It might be hard to imagine but “hanji” (traditional Korean mulberry paper) can turn into a wonderful picture without using a brush and paint. The hanji paper art shows how a deft touch can be more delicate than any other tools.
The artworks are produced by tearing up a variety of colorful hanji and pasting them together. The paper is torn onto layers to express light and shadow, to imbue color and shape.
Cho Su-jung, a traditional paper artist, believes that hanji artworks can portray anything she wants from abstract to still-life paintings that require sophisticated and delicate paper tearing techniques.
“I can make the works resemble watercolors or oil paintings simply using hanji pieces of a variety of colors and thickness. I can freely use the colorful hanji like the paints to express what I want,” Cho said in an interview with The Korea Times.
Cho, who started the traditional paper art some 30 years ago, recently opened the Cho Su-jung Korean Paper Art Gallery to showcase her artworks in Daechi-dong, southern Seoul. She is the first artist to create a picture with the hanji tearing techniques in Korea.
“Over the last 30 years, my art has been underestimated because the art circle sees my art as a kind of mosaic rather than a picture. But actually my work is a perfect picture without using brushes and pigments,” she said.
Although Cho began her artistic career in Japan where traditional paper art is more advanced, traditional Korean paper has a higher quality to depict something on the canvas, she said.
Hanji is made from the bark of a mulberry tree. Its texture is fine and smooth and the long fibers create a fluffy effect while the tearing part produces attractive feathered edges on pieces of paper.
“The key point of tearing hanji involves carefully pulling the paper apart, leaving the paper fibers at the edge of the paper exposed to maintain a natural look. The torn edges complement many styles and designs more than any other papers in the world,” she said.
Although artworks created by paper tearing have a long tradition in China and Japan, it can also be found in Korean aesthetics much earlier. Koreans attached the leaves of a chrysanthemum or bamboo trees attractively on screen papers of the lattices. The simple motif has been handed down to the present, she said.
“When I was in Japan in the 1980s, Korean culture was not appreciated well even though we have a long history and rich heritage. So I wanted to promote the beauty of Korean traditional culture through the artworks,” she said.
Compared to the conventional paintings, hanji artworks are eco-friendly as the materials come from nature. “So they never look boring and last long. The art has more irresistible charms,” she said.
An awl, glue, deft finger movements and aesthetic tastes can produce wonderful pictures, she said. Anything can be expressed through hanji according to the degree of thickness of the paper.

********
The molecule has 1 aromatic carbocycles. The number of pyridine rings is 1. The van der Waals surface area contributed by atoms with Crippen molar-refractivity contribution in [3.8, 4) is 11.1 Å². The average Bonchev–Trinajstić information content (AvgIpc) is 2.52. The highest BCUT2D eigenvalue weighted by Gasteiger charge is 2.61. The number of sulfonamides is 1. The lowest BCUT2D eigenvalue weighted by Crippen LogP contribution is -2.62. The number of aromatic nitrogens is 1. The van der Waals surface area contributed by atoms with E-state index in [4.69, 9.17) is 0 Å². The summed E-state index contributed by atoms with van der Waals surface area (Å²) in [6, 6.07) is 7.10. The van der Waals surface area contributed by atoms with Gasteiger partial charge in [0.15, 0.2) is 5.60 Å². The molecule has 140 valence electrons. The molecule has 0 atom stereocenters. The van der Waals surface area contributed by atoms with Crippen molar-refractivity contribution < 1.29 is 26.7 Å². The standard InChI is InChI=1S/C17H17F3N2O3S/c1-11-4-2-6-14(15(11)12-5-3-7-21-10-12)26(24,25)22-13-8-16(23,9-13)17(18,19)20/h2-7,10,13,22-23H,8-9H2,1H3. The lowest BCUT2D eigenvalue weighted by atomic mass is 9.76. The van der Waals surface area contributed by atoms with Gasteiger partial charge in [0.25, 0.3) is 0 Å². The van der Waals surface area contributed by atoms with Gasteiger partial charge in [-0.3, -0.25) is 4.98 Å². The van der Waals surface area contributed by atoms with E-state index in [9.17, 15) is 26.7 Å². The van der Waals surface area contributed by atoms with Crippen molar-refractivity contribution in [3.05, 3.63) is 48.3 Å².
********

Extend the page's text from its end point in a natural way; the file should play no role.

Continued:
From flying spores of dandelions to abstract brush strokes, she has depicted any object of her imagination into her works. Cho has produced some 150 works over the last 30 years. Some works take a couple of hours but others require a month or so to complete. But the whole process is part of her spiritual training for aesthetic achievement.
“While concentrating on my works, I forget all anxieties. When I am free from such distracting thoughts and greed, I can create the best works. The art purifies me in many ways,” she said.
“Hanji pictures do not change with time. They produce their own pictorial sense from the tearing, fitting and attaching together with bits of variously colored hanji, so they create a unique world of paintings which can hardly be expressed with Western papers in its tactile sensation,” she said.
“I think this is a kind of national project as it represents the beauty of traditional papers. I am very proud of being a traditional paper artist. Without such pride, I couldn’t have done this job for so long,” she said.
Cho has also nurtured some 500 pupils who are mostly housewives as the art is easy to learn for amateur artists.
She also harbors a wish to promote the art through her gallery and overseas exhibitions. Cho held an exhibition in Washington in the United States last year and received positive responses from Americans.
“When I show my artworks to foreigners, their reactions are more fervent than Koreans. They are amazed at the hanji artworks. So I will expose them to more foreigners through hanji picture making classes and exhibitions.”
The gallery is open to anyone who is interested in learning about hanji artworks. Particularly, foreigners are welcomed, Cho said.
At the gallery, visitors can enjoy the artworks, learn the art and drink traditional teas.
For more information, visit www.hanjigrim.com.